American Beauty" and HBO's "Six Feet Under" sealed writer Alan Ball's reputation for probing the dysfunctional family with darkly biting humor.
"5 Women Wearing the Same Dress," a play he wrote six years before "Beauty" hit the screen, displays similar traits but lacks the dramatic acumen of those award-winning works.
After a socialite wedding in Knoxville, Tenn., five identically clad bridesmaids collect in the bride's sister's bedroom before the reception, each escaping a particular plight.
Ungainly Meredith, the bride's sister, rebels against her mother's demand that she follow in her sibling's footsteps. Overweight Georgeanne bemoans her dead-end marriage. Successful businesswoman Mindy smarts from relatives' disapproval of her being a lesbian. Perky Francis, virginal and devoutly religious, struggles with her urges toward a cute bartender. Beautiful Trisha, the most experienced and most jaded, flees unwanted advances from Tripp, a handsome usher ready for action.
For two acts, the women chat about clothes and makeup, share intimate secrets and indulge in a lot of male bashing. Ball sprinkles in many funny insights and touches on universal situations, but this 1993 work shows a writer in training, greatly influenced by the sitcom.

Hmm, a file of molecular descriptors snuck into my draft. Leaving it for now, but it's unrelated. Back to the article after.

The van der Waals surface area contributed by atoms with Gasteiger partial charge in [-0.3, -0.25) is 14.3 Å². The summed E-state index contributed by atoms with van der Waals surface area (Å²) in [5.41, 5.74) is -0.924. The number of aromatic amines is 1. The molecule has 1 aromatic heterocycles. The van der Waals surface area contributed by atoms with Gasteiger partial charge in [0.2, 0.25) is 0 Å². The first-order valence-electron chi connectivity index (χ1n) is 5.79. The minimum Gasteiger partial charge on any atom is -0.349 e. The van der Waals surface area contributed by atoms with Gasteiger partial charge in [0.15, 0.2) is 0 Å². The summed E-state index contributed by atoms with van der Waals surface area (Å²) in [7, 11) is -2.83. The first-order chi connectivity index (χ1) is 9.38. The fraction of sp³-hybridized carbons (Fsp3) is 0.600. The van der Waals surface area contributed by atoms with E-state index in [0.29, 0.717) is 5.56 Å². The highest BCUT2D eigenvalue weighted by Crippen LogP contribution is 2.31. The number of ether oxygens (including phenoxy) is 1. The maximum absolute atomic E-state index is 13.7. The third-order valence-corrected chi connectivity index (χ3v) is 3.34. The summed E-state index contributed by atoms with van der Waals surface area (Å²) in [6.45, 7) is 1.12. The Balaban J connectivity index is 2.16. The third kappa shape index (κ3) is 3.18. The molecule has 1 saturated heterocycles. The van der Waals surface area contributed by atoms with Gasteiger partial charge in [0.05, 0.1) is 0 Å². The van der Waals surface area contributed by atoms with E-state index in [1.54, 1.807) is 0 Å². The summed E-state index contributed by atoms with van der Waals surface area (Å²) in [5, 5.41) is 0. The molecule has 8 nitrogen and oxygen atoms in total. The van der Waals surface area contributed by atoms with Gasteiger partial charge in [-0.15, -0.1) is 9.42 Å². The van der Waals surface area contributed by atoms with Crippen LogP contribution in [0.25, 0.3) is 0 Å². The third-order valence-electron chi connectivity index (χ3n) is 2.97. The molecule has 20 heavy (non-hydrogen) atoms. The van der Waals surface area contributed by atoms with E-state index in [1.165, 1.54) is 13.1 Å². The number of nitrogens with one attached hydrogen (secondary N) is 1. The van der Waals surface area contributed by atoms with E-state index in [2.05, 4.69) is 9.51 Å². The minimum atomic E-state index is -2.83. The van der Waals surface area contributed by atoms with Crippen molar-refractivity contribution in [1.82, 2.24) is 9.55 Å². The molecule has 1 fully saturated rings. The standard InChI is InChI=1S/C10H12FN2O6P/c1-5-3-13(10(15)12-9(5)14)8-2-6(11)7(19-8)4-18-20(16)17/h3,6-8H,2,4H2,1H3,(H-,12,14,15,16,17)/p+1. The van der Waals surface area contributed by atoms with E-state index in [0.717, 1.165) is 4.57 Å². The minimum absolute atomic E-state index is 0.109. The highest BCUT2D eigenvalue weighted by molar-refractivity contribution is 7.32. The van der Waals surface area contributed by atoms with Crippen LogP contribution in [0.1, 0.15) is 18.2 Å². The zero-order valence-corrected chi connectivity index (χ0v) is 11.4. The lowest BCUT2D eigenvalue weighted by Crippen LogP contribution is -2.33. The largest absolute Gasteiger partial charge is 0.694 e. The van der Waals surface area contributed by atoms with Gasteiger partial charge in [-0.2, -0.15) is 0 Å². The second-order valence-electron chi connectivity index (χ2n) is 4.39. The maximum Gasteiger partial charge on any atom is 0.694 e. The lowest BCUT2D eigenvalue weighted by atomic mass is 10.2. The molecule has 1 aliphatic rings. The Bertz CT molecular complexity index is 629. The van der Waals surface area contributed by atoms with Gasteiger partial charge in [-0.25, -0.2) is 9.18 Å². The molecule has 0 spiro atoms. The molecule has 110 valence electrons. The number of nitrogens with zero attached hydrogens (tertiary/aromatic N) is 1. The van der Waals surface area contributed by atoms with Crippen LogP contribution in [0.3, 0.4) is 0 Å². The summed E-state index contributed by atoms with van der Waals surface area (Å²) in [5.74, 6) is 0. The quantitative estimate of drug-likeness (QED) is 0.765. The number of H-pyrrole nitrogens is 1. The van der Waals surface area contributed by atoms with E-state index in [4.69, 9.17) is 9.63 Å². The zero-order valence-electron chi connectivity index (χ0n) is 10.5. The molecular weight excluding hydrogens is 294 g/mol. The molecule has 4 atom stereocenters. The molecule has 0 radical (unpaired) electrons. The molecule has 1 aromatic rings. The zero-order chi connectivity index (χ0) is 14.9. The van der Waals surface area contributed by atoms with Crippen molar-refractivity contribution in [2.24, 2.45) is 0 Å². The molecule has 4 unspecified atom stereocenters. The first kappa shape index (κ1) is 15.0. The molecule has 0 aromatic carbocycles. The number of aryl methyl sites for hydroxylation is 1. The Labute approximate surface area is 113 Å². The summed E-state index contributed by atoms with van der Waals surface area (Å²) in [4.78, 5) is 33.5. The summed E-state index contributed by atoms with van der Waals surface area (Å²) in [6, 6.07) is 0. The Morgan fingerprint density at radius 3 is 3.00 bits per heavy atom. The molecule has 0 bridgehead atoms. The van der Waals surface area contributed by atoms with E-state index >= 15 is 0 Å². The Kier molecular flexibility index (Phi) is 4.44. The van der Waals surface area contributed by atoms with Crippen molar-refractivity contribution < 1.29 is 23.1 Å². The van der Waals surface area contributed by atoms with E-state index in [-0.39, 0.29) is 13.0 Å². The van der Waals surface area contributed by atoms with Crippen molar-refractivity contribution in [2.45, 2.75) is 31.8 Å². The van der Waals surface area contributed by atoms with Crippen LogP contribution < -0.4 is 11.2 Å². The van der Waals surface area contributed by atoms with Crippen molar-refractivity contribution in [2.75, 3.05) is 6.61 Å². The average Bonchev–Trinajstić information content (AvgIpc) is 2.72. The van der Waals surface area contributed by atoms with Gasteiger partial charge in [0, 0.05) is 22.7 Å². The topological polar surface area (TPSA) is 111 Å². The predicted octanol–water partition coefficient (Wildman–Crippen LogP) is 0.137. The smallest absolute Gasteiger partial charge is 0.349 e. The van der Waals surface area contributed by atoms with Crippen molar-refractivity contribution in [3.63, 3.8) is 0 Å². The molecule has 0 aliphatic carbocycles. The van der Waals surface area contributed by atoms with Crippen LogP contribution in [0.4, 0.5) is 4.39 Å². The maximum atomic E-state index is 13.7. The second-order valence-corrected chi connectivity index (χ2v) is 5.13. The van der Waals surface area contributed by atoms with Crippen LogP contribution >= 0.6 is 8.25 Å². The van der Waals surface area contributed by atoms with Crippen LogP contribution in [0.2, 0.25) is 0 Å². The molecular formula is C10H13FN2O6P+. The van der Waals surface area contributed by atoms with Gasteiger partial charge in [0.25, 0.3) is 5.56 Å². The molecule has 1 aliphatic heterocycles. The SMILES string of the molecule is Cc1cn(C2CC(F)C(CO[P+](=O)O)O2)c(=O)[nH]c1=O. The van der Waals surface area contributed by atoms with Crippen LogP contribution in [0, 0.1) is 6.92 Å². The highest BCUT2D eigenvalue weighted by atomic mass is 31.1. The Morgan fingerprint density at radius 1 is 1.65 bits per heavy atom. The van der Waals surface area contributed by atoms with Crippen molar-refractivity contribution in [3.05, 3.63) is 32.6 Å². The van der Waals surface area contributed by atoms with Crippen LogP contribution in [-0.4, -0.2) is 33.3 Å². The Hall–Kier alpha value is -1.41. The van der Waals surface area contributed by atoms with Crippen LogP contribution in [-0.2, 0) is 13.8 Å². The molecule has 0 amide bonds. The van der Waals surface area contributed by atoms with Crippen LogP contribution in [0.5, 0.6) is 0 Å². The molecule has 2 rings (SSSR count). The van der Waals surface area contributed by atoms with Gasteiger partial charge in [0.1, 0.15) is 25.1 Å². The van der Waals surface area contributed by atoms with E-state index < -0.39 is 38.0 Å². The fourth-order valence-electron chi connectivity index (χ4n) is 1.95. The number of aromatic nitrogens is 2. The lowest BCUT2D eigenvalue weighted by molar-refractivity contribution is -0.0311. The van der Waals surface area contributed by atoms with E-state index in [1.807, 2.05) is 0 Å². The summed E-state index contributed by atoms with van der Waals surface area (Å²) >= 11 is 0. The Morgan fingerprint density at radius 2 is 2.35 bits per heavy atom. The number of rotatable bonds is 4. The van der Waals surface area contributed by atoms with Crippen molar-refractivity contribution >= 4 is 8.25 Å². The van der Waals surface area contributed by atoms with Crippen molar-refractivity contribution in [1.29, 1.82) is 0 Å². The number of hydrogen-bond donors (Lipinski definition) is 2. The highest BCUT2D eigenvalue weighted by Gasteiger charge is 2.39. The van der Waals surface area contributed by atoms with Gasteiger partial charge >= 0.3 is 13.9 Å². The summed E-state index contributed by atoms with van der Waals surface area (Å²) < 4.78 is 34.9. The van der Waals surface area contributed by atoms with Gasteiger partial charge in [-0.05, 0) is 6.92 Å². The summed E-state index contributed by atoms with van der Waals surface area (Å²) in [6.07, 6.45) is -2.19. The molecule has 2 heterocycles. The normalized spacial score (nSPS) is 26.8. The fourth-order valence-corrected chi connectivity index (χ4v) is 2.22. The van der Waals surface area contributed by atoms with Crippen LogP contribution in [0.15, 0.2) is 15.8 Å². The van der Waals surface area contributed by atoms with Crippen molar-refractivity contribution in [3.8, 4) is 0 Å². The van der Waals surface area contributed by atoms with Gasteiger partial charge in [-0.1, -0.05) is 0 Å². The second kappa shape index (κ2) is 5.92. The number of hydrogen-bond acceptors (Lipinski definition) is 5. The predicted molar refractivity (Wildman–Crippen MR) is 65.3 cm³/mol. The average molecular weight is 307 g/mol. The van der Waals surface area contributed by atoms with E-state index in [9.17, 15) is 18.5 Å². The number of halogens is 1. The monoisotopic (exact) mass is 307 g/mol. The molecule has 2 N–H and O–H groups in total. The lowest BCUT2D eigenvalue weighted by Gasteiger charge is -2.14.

There is virtually no plot, and the collection of short scenes crams in too many unconnected and often unmotivated crises and revelations. Ball unsuccessfully mixes one-liners and physical comedy with bluntly sobering scenes about abortion, AIDS, child abuse and drug use. These heavy subjects seem interjected for "relevance," as they are quickly dismissed for the next round of light comedy moments.
In Hot Summer Nights at the Kennedy's production, director Kristen Coury's likable, experienced cast helps cover some of the script's problems.
Leading the pack is Jennifer Laine Williams' sophisticated, multilayered Trisha, whose blase rejection of relationships is belied by her obvious searching for love.
Ball and Coury don't allow the other actresses to fully shake off stereotypes, but all contribute acceptably individual characters.
Mary Guiteras gives Georgeanne's matter-of-fact earthiness sympathetic warmth, Kerry Ann Lambert makes Mindy's wisecracks hit their marks, and Emily Labelle shows the dangerous vulnerability underneath Francis' seemingly unshakable faith. Athena Marie Reaves clomps around convincingly as rebellious, bitter Meredith but has trouble with the overly dramatic revelation of a shameful secret.
Ball's biggest misstep is bringing on Tripp in the last moments of an already overly long second act. His extended seduction scene with Trisha is awkwardly written, and it brings the proceeding to a grinding halt, though Ira David Wood IV and Williams try their best to overcome its contradictions.
Taken as a "Steel Magnolias" imitation, the production is an amusing diversion for an August evening. While men in the audience will have to take a certain amount of heat, women will certainly nod approval to much of the behind-closed-doors dialogue. Just don't expect the polish and depth of Ball's more famous creations.